Through Holy Orders, the Church hands down from century to century the ministry entrusted by Jesus Christ to his apostles, until the end of time (CCC 1536).

Sacraments at the Service of Communion: Holy Orders

In the Scriptures, we read of St Paul conferring the gift of the Holy Spirit and the faculties of this apostolic ministry to Timothy, through the laying on of hands (1 Timothy 4:14). The Catholic Church (alongside the Orthodox churches) has carried on this tradition of ‘apostolic succession’ since the first apostles.


Three Degrees of Holy Orders

There are three orders of the Sacrament of Holy Orders namely: Episcopate (Bishop), Presbyterate (Priest) and Diaconate (Deacon).

Diaconate. The deacon (Greek: diakonos) is the ordinary minister of Baptism [LINK] and may lead wedding and funeral services. The deacon also preaches at Mass and attends to the pastoral care of the people. Typically, deacons take a lead in the charitable works of the parish to which they are assigned.

Presbyterate. In addition to the faculties and duties of the deacon, a priest (Greek: presbuteros) may celebrate the Mass, hear Confession, and anoint the sick. If delegated by his bishop, the priest may also confer Confirmation. Each of our parishes is in the care of a priest or group of priests.

Episcopate. The bishop (Greek: episkopos) is a successor of the apostles and possesses the fullness of the Sacrament of Holy Orders. He therefore has the faculty to celebrate all Seven Sacraments. The duties most unique to him are to ordain priests and deacons, as well as to confer Confirmation [LINK] as the apostle in the diocese.



The Bible affirms that Jesus Christ is the ‘one mediator between God and men’ (2 Timothy 2:5). This singular and unique priesthood of Jesus Christ is made present through the ministerial priesthood in those called to the presbyterate or priesthood. As St Thomas Aquinas puts it, ‘Only Christ is the true priest, the others being only his ministers’ (CCC 1545).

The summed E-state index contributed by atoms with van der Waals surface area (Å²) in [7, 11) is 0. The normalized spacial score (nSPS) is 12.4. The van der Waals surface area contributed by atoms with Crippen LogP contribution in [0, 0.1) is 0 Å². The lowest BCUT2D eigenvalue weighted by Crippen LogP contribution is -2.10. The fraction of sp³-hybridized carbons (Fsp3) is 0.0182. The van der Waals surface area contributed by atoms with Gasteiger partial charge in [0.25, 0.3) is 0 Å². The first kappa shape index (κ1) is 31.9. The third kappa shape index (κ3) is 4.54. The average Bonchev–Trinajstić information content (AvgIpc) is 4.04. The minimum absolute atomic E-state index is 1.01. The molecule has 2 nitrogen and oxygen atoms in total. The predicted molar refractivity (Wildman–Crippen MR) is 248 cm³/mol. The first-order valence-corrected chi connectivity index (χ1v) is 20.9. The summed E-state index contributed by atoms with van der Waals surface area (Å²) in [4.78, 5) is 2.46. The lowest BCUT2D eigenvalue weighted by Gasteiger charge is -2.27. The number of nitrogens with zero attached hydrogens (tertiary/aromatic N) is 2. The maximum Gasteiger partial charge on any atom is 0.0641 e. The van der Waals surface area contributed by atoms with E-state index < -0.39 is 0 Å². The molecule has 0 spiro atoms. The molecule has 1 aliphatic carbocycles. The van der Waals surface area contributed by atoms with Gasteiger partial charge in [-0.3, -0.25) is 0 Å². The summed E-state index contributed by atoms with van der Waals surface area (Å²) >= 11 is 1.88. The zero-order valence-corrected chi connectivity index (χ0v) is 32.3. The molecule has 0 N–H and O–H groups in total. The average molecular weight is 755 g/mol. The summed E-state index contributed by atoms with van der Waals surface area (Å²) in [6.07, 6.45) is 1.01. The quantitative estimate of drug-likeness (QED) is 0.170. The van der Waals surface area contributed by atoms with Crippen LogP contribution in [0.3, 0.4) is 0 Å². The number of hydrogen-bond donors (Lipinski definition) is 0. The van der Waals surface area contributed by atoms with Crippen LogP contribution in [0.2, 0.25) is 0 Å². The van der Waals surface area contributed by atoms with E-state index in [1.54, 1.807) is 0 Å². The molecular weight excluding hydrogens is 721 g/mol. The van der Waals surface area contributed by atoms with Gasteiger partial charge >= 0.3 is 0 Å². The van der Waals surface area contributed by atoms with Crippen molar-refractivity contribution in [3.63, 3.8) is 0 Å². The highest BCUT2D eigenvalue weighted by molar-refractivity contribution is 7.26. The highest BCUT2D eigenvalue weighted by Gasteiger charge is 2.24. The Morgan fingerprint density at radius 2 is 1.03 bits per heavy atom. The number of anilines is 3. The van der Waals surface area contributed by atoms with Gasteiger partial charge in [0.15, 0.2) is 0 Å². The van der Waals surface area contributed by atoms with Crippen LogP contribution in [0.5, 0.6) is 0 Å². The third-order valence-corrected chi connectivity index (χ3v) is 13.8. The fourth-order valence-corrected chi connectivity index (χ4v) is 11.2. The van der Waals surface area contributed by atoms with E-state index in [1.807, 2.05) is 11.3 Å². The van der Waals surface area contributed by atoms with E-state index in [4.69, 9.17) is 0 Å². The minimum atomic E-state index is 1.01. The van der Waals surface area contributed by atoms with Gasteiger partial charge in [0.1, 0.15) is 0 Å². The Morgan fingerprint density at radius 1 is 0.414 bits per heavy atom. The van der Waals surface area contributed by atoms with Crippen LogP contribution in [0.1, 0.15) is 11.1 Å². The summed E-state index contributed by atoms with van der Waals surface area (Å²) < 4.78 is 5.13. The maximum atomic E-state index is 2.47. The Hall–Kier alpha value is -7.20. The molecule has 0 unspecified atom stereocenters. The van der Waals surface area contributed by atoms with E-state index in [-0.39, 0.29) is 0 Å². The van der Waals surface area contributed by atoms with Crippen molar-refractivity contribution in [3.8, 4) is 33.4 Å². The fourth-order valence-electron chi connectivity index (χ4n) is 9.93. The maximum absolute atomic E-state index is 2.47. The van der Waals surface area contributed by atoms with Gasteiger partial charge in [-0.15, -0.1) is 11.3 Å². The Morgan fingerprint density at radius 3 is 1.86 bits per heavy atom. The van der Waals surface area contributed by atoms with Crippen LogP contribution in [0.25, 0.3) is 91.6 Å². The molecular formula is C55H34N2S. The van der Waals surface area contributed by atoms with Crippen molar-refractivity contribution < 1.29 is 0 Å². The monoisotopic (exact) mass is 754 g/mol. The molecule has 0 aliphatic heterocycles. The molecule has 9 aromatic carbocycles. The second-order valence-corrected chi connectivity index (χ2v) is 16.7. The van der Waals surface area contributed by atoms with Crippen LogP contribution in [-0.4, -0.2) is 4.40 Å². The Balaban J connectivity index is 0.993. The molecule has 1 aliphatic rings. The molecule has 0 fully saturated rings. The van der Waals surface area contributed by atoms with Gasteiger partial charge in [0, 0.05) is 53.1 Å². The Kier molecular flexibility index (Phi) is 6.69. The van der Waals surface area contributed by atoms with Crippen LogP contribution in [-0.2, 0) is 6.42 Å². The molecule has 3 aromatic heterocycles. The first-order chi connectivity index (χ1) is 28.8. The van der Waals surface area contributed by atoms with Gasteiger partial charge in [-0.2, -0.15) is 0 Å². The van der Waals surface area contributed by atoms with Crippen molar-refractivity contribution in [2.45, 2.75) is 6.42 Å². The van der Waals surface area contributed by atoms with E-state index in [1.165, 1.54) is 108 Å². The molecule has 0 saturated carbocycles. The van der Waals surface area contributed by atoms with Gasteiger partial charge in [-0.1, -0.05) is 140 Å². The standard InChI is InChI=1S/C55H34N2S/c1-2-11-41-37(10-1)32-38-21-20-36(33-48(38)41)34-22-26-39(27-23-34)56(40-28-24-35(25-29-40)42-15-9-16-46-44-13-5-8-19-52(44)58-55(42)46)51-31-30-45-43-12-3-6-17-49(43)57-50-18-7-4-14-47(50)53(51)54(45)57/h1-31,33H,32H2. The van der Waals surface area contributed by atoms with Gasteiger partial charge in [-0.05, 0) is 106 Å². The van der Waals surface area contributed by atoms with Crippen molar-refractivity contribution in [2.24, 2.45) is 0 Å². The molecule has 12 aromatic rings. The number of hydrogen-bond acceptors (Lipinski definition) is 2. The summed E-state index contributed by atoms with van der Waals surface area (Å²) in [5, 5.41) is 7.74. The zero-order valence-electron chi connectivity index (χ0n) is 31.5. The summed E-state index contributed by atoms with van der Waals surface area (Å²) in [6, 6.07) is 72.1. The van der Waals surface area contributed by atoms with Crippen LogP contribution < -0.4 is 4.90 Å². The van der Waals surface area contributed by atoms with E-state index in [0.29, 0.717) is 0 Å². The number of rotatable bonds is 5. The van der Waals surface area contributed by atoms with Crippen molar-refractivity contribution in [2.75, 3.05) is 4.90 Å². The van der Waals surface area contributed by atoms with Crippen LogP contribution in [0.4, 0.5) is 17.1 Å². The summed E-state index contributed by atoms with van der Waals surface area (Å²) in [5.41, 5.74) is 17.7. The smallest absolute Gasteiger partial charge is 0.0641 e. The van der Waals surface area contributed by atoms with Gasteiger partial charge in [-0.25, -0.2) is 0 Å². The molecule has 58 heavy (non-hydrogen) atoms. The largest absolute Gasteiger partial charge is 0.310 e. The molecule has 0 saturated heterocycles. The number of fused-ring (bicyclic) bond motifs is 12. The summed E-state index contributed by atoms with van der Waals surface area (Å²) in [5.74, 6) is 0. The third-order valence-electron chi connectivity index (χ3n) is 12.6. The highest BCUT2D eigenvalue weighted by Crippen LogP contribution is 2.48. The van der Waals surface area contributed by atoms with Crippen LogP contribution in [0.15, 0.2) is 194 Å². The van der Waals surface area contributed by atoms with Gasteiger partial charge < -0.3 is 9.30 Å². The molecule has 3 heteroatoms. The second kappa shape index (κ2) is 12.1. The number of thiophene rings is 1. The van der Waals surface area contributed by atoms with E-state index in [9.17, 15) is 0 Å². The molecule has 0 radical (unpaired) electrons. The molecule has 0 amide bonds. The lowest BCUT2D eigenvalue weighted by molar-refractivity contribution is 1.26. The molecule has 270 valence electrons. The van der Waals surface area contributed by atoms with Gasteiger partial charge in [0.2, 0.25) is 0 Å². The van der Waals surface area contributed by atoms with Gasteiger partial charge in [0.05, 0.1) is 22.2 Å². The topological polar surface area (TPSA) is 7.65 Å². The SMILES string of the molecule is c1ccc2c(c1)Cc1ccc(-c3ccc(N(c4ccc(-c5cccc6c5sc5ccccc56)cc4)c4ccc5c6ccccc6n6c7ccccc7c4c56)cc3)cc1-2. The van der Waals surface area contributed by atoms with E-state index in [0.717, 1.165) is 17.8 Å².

Those who are not ordained, the lay faithful, participate in another kind of priesthood - the common priesthood - by virtue of their baptism. The ministerial priesthood is at the service of the common priesthood; it is directed at unfolding the baptismal grace of all Christians (CCC 1547).

In the Roman tradition, priests observe celibacy - that is to say, they do not marry – ‘for the sake of the kingdom of heaven (Matthew 19:12)’. Joyfully, they consecrate themselves with undivided hearts to the Lord and his affairs (see 1 Corinthians 7:32), giving themselves entirely to God and his people (CCC 1579).

Ordination to the priesthood is always a call and a gift from God. Christ reminded his Apostles that they needed to ask the Lord of the harvest to send labourers into the harvest.  Those who seek priesthood respond generously to God's call using the words of the prophet, ‘Here I am, send me’ (Isaiah 6:8).  This call from God can be recognized and understood from the daily signs that disclose his will to those in charge of discerning the vocation of the candidate.

It is through the Sacrament of Holy Orders that men are ordained to be priests for the service of the Church. To become a priest requires a strong sense that this is your calling in life and then preparation through years in training for the priesthood in seminary. After ordination, the diocese offers various opportunities for further training and formation for priests and deacons [LINK OGF]


Want to receive the Sacrament of Holy Orders?

In order to become a permanent deacon, you must be at least 25 years old and be willing to commit to lifelong celibacy, if unmarried, or at least 35 years, if married, and have the consent of your wife. You must be a practising Catholic male who has received the sacraments of Christian initiation (Baptism, Confirmation, Holy Eucharist). If you are discerning a call to the diaconate, please contact

Seminarians undergoing formation for the priesthood can be ordained deacon once they reach the age of 23. Six months must elapse before they go on to be ordained as priests.

To become a priest, you must be an unmarried male, a practising Catholic who has received the sacraments of Christian initiation (Baptism, Confirmation, Holy Eucharist) and been accepted to a formation programme by your bishop.

To become a bishop, you must be a priest, at least 35 years of age, and have received a letter of appointment from the Pope.


To discern your calling from God to the priesthood, please contact the Diocesan Vocation Director, Fr Paul Kyne at

‘You wish to become priests, or at least you wish to discover if you are really called. To recognise if this is God’s desire for your life, love him with all your soul and all of your heart in such a way that this love becomes the standard and motive of all your actions. From this moment on, live the Eucharist fully; be persons for whom the Holy Mass, Communion, and Eucharistic adoration are the centre and summit of their whole life. Offer Christ your heart in meditation and personal prayer so that he truly does become the foundation of your life.’ (Pope St John Paul II)


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